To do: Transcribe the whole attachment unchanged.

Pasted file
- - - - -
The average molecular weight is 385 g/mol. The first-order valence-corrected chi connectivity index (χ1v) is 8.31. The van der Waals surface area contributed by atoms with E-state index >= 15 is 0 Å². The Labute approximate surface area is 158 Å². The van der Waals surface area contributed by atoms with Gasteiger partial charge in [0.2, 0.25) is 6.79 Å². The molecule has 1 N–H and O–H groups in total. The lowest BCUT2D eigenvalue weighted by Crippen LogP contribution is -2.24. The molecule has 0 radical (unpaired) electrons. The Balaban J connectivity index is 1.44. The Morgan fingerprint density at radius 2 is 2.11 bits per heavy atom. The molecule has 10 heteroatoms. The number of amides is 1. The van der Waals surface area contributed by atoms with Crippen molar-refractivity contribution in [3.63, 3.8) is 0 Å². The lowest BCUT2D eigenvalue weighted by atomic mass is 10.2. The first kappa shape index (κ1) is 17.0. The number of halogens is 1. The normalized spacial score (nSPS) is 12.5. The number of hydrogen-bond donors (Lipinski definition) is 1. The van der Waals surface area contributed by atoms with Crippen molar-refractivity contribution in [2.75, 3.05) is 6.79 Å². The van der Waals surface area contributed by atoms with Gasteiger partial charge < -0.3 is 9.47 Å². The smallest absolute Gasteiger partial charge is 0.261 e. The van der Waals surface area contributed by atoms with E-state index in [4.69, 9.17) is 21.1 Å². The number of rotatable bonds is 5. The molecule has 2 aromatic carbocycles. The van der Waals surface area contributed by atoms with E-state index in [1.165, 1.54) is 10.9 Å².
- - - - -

The average molecular weight is 385 g/mol. The first-order valence-corrected chi connectivity index (χ1v) is 8.31. The van der Waals surface area contributed by atoms with E-state index >= 15 is 0 Å². The Labute approximate surface area is 158 Å². The van der Waals surface area contributed by atoms with Gasteiger partial charge in [0.2, 0.25) is 6.79 Å². The molecule has 1 N–H and O–H groups in total. The lowest BCUT2D eigenvalue weighted by Crippen LogP contribution is -2.24. The molecule has 0 radical (unpaired) electrons. The Balaban J connectivity index is 1.44. The Morgan fingerprint density at radius 2 is 2.11 bits per heavy atom. The molecule has 10 heteroatoms. The number of amides is 1. The van der Waals surface area contributed by atoms with Crippen molar-refractivity contribution in [3.63, 3.8) is 0 Å². The lowest BCUT2D eigenvalue weighted by atomic mass is 10.2. The first kappa shape index (κ1) is 17.0. The number of halogens is 1. The normalized spacial score (nSPS) is 12.5. The number of hydrogen-bond donors (Lipinski definition) is 1. The van der Waals surface area contributed by atoms with Crippen molar-refractivity contribution in [2.75, 3.05) is 6.79 Å². The van der Waals surface area contributed by atoms with Gasteiger partial charge < -0.3 is 9.47 Å². The smallest absolute Gasteiger partial charge is 0.261 e. The van der Waals surface area contributed by atoms with E-state index in [4.69, 9.17) is 21.1 Å². The number of rotatable bonds is 5. The molecule has 2 aromatic carbocycles. The van der Waals surface area contributed by atoms with E-state index in [1.165, 1.54) is 10.9 Å².